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A recent survey showed that an estimated 30,000 STEM (Science, Technology, Engineering, Math) jobs in Washington will go unfilled in the next five years due to a lack of qualified candidates.

The University of Washington Bothell campus is helping to fix that.

The UW Board of Regents officially approved the School of Science, Technology, Engineering and Mathematics (STEM) last week. The school of STEM will bring together two existing programs — computing and software systems, and science and technology — and house them under one school.

“The designation of the School of STEM recognizes the growth and development of our science and technology programs over the past four years,” Kenyon S. Chan, UW Bothell chancellor, said in a press release. “The new school will build on existing strengths and facilitate increased collaboration among faculty, staff, and students in curricula, research, and community partnerships.”

The creation of the school was also due to the increased interest in STEM-related degrees — enrollment in the computing and software systems has doubled in the past 15 years.

The school, which now serves more than 600 students, will offer seven undergraduate and two graduate degrees, with three more (Chemistry, Computer Engineering and Mechanical Engineering) coming in fall of 2014:

  • Applied Computing (BA)
  • Biology (BS)
  • Climate Science & Policy (BS)
  • Computer Science and Software Engineering (BS and MS)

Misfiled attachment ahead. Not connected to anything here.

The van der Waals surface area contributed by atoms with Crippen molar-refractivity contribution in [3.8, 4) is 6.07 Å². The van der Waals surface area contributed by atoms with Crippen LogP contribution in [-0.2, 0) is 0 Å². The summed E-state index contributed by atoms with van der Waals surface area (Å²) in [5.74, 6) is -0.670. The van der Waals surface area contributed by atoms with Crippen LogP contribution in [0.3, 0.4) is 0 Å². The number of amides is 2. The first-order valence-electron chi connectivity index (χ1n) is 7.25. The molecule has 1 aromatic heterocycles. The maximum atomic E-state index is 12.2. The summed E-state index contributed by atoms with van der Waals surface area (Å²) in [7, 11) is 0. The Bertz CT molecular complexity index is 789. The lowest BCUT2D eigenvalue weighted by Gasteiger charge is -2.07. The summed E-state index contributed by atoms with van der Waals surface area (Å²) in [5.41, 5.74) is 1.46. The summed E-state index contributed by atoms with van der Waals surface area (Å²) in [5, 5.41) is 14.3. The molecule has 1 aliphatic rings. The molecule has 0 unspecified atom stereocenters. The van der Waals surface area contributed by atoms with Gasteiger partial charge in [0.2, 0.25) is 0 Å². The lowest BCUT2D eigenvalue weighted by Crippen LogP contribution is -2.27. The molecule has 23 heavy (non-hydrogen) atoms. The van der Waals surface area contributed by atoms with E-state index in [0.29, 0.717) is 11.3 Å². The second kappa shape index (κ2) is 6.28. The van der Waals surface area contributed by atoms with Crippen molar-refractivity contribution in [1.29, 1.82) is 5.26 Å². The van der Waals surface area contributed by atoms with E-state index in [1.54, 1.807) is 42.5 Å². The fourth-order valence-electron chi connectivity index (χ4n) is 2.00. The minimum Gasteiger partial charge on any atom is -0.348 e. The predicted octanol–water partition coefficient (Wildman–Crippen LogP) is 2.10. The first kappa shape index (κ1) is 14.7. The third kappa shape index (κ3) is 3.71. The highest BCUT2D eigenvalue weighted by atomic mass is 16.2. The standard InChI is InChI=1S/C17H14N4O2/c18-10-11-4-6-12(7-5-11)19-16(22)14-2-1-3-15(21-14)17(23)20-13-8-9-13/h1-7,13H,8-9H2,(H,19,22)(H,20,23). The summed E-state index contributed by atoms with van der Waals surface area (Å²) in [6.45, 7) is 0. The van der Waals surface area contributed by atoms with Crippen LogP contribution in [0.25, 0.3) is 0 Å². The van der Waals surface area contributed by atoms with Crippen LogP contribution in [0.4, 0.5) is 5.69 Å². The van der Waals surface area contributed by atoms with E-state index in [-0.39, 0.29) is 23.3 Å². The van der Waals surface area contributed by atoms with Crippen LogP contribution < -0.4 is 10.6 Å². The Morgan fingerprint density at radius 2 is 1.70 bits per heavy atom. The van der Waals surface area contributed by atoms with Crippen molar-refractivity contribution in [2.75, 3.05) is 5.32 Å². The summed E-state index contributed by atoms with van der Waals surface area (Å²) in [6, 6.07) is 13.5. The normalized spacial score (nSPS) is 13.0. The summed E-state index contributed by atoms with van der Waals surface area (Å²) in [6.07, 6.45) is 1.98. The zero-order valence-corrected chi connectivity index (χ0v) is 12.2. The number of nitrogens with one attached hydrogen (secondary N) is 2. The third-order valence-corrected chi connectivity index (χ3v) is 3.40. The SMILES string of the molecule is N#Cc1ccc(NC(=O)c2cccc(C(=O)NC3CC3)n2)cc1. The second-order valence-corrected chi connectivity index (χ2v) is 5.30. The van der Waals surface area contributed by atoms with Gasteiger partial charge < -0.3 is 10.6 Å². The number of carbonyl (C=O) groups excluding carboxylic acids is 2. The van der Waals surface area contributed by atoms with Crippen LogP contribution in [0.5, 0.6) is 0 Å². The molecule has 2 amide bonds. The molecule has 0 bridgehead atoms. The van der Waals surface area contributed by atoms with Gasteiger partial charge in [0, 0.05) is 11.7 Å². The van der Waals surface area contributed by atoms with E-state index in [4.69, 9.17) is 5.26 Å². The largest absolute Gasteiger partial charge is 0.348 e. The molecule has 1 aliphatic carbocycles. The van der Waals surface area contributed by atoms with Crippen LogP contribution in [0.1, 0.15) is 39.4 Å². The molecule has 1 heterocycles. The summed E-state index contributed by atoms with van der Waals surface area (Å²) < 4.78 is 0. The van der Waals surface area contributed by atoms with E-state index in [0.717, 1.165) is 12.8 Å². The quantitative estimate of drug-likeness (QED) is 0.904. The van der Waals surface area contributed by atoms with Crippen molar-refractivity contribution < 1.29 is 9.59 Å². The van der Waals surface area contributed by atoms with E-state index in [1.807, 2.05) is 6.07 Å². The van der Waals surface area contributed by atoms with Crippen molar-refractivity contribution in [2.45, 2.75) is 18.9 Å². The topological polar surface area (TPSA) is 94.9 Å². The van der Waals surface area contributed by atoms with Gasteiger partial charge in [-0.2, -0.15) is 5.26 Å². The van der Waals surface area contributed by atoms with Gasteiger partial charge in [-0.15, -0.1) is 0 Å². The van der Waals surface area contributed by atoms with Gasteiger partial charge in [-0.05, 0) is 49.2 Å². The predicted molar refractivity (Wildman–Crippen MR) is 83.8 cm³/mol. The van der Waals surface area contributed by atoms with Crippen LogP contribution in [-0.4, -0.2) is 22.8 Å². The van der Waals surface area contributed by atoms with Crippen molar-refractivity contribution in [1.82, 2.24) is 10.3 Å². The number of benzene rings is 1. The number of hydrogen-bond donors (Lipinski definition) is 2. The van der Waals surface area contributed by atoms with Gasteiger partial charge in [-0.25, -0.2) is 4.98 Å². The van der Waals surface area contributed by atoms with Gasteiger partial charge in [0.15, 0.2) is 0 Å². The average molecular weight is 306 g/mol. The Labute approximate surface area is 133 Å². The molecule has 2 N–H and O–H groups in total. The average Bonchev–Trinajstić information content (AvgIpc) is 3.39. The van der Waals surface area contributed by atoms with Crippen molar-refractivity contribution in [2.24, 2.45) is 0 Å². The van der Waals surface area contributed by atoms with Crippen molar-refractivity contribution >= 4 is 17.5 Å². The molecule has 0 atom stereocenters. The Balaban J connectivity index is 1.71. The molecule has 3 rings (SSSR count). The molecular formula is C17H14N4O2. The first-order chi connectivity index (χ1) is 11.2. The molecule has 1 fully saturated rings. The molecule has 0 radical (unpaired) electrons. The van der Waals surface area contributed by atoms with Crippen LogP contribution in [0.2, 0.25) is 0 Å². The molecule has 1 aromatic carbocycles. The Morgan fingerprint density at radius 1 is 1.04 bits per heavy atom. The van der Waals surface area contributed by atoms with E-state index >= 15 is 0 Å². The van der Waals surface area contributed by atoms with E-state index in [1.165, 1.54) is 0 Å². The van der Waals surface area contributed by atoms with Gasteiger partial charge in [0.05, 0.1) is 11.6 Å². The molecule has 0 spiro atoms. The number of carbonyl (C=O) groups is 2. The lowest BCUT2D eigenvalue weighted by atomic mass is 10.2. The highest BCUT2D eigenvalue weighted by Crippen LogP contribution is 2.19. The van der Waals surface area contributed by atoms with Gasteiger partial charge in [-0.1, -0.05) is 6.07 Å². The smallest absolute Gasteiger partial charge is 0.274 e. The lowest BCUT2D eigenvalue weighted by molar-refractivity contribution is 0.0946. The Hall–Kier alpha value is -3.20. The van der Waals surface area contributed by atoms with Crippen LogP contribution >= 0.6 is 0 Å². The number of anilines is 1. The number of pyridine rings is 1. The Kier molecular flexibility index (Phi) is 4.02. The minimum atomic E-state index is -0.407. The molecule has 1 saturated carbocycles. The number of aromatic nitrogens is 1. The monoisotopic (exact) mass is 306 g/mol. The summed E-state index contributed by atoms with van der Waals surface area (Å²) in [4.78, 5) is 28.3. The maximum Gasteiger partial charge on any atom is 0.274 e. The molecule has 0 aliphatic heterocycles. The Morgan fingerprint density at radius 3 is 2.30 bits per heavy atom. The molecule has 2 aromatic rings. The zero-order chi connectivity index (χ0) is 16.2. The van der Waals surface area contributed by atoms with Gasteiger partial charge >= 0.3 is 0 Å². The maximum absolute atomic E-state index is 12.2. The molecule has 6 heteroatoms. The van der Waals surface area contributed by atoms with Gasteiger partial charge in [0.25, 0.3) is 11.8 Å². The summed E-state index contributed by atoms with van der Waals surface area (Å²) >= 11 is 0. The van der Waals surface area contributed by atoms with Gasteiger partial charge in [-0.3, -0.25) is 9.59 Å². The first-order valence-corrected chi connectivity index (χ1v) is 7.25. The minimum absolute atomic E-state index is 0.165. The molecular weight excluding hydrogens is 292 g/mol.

• Cyber Security Engineering 
  • (MS – begins fall 2013)
  • Electrical Engineering (BSEE)Interactive Media Design (BS) Mathematics (BS – begins fall 2013)

A School of STEM advisory board has also been created, with reps from Microsoft, Boeing, Phillips Healthcare and other prominent companies helping to provide guidance to make sure the school is keeping up with industry needs.

Elaine Scott was named the school’s first dean.

“We are working with our colleagues in the UW Bothell education program, along with partners in the K-12 system to encourage and equip young people from all backgrounds to consider a career in math, science, computing or engineering,” Scott said.

The UW-Bothell branch campus was established in 1990 and is one of three campuses of the UW, along with the main Seattle campus and the UW-Tacoma school.

In overwhelming fashion last week, the Washington State House voted 95-3 to pass a new bill in the Washington State Legislature that may allow computer science classes to count as a math or science requirement toward high school graduation. The bill now moves onto the Senate.

UPDATE, March 27: Previously, we wrote that UW-Bothell was the first school in the state to combine STEM fields into one academic unit. Though it is technically the first “school,” to do this, Western Washington has combined STEM fields under one roof at its College of Science and Technology for more than ten years.

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